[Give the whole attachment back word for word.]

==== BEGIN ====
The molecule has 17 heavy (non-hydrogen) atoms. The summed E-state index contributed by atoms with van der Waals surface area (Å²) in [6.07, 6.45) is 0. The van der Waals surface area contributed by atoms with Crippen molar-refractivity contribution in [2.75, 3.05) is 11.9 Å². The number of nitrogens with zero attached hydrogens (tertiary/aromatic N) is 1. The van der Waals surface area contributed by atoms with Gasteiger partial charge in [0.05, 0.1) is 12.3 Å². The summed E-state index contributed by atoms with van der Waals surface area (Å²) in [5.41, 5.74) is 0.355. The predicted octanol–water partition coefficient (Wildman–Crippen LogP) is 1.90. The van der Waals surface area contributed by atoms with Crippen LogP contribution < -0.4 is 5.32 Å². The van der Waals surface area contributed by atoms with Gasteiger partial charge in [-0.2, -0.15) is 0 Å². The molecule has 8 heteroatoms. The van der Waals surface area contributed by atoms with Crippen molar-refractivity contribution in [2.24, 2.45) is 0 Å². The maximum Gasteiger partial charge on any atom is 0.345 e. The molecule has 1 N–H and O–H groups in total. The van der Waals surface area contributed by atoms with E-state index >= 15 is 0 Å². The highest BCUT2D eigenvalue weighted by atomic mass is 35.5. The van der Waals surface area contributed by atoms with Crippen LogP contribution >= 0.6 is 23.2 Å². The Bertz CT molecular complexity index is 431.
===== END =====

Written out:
The molecule has 17 heavy (non-hydrogen) atoms. The summed E-state index contributed by atoms with van der Waals surface area (Å²) in [6.07, 6.45) is 0. The van der Waals surface area contributed by atoms with Crippen molar-refractivity contribution in [2.75, 3.05) is 11.9 Å². The number of nitrogens with zero attached hydrogens (tertiary/aromatic N) is 1. The van der Waals surface area contributed by atoms with Gasteiger partial charge in [0.05, 0.1) is 12.3 Å². The summed E-state index contributed by atoms with van der Waals surface area (Å²) in [5.41, 5.74) is 0.355. The predicted octanol–water partition coefficient (Wildman–Crippen LogP) is 1.90. The van der Waals surface area contributed by atoms with Crippen LogP contribution < -0.4 is 5.32 Å². The van der Waals surface area contributed by atoms with Gasteiger partial charge in [-0.2, -0.15) is 0 Å². The molecule has 8 heteroatoms. The van der Waals surface area contributed by atoms with Crippen molar-refractivity contribution in [2.24, 2.45) is 0 Å². The maximum Gasteiger partial charge on any atom is 0.345 e. The molecule has 1 N–H and O–H groups in total. The van der Waals surface area contributed by atoms with E-state index >= 15 is 0 Å². The highest BCUT2D eigenvalue weighted by atomic mass is 35.5. The van der Waals surface area contributed by atoms with Crippen LogP contribution >= 0.6 is 23.2 Å². The Bertz CT molecular complexity index is 431.